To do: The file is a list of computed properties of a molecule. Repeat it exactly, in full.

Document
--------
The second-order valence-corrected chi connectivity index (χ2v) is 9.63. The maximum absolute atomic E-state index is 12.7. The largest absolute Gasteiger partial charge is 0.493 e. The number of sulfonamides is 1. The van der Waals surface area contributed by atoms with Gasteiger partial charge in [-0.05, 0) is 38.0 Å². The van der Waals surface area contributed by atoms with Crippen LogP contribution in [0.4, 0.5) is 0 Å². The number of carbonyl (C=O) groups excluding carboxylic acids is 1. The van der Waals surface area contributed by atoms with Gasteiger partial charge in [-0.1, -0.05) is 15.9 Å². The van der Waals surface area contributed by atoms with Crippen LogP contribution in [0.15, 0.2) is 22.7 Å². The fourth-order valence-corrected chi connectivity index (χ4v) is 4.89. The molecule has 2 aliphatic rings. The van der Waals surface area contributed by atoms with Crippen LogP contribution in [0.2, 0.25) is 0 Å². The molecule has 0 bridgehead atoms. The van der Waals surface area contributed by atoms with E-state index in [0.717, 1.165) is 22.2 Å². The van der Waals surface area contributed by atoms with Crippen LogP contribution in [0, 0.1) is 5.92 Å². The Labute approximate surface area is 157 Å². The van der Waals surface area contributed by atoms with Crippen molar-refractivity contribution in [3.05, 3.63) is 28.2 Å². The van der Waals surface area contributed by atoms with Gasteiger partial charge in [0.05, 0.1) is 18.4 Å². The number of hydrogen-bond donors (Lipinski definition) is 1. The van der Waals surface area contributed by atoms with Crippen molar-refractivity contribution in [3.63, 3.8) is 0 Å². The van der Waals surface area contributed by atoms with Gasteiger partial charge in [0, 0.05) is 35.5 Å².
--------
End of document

The second-order valence-corrected chi connectivity index (χ2v) is 9.63. The maximum absolute atomic E-state index is 12.7. The largest absolute Gasteiger partial charge is 0.493 e. The number of sulfonamides is 1. The van der Waals surface area contributed by atoms with Gasteiger partial charge in [-0.05, 0) is 38.0 Å². The van der Waals surface area contributed by atoms with Crippen LogP contribution in [0.4, 0.5) is 0 Å². The number of carbonyl (C=O) groups excluding carboxylic acids is 1. The van der Waals surface area contributed by atoms with Gasteiger partial charge in [-0.1, -0.05) is 15.9 Å². The van der Waals surface area contributed by atoms with Crippen LogP contribution in [0.15, 0.2) is 22.7 Å². The fourth-order valence-corrected chi connectivity index (χ4v) is 4.89. The molecule has 2 aliphatic rings. The van der Waals surface area contributed by atoms with Crippen LogP contribution in [0.2, 0.25) is 0 Å². The molecule has 0 bridgehead atoms. The van der Waals surface area contributed by atoms with E-state index in [0.717, 1.165) is 22.2 Å². The van der Waals surface area contributed by atoms with Crippen LogP contribution in [0, 0.1) is 5.92 Å². The Labute approximate surface area is 157 Å². The van der Waals surface area contributed by atoms with Crippen molar-refractivity contribution in [3.05, 3.63) is 28.2 Å². The van der Waals surface area contributed by atoms with Gasteiger partial charge in [0.05, 0.1) is 18.4 Å². The number of hydrogen-bond donors (Lipinski definition) is 1. The van der Waals surface area contributed by atoms with Crippen molar-refractivity contribution in [3.63, 3.8) is 0 Å². The van der Waals surface area contributed by atoms with Gasteiger partial charge in [0, 0.05) is 35.5 Å².